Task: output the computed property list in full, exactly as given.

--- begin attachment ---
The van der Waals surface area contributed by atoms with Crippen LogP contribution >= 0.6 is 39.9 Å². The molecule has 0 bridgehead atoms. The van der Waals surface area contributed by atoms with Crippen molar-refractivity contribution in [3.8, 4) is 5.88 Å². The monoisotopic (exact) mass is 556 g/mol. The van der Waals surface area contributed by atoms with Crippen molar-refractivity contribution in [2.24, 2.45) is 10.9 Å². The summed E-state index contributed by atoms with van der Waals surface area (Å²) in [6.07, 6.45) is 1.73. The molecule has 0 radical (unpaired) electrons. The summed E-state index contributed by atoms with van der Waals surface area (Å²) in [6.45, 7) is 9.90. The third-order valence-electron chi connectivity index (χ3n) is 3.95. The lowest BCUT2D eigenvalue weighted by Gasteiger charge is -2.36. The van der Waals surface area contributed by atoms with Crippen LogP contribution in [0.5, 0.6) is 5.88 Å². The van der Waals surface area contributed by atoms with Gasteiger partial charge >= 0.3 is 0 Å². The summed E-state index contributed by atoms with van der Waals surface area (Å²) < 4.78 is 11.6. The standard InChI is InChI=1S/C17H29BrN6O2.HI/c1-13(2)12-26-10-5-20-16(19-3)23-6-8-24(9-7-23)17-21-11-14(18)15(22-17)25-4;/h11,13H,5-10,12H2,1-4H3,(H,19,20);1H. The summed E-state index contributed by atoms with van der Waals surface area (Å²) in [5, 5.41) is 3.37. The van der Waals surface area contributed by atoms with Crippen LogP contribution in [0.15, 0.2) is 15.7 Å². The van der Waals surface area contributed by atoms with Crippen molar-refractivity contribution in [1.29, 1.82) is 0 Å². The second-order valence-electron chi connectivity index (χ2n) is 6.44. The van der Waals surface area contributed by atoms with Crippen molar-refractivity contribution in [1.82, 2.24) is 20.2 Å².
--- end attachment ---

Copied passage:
The van der Waals surface area contributed by atoms with Crippen LogP contribution >= 0.6 is 39.9 Å². The molecule has 0 bridgehead atoms. The van der Waals surface area contributed by atoms with Crippen molar-refractivity contribution in [3.8, 4) is 5.88 Å². The monoisotopic (exact) mass is 556 g/mol. The van der Waals surface area contributed by atoms with Crippen molar-refractivity contribution in [2.24, 2.45) is 10.9 Å². The summed E-state index contributed by atoms with van der Waals surface area (Å²) in [6.07, 6.45) is 1.73. The molecule has 0 radical (unpaired) electrons. The summed E-state index contributed by atoms with van der Waals surface area (Å²) in [6.45, 7) is 9.90. The third-order valence-electron chi connectivity index (χ3n) is 3.95. The lowest BCUT2D eigenvalue weighted by Gasteiger charge is -2.36. The van der Waals surface area contributed by atoms with Crippen LogP contribution in [0.5, 0.6) is 5.88 Å². The van der Waals surface area contributed by atoms with Gasteiger partial charge >= 0.3 is 0 Å². The summed E-state index contributed by atoms with van der Waals surface area (Å²) < 4.78 is 11.6. The standard InChI is InChI=1S/C17H29BrN6O2.HI/c1-13(2)12-26-10-5-20-16(19-3)23-6-8-24(9-7-23)17-21-11-14(18)15(22-17)25-4;/h11,13H,5-10,12H2,1-4H3,(H,19,20);1H. The summed E-state index contributed by atoms with van der Waals surface area (Å²) in [5, 5.41) is 3.37. The van der Waals surface area contributed by atoms with Crippen LogP contribution in [0.15, 0.2) is 15.7 Å². The van der Waals surface area contributed by atoms with Crippen molar-refractivity contribution in [1.29, 1.82) is 0 Å². The second-order valence-electron chi connectivity index (χ2n) is 6.44. The van der Waals surface area contributed by atoms with Crippen molar-refractivity contribution in [1.82, 2.24) is 20.2 Å².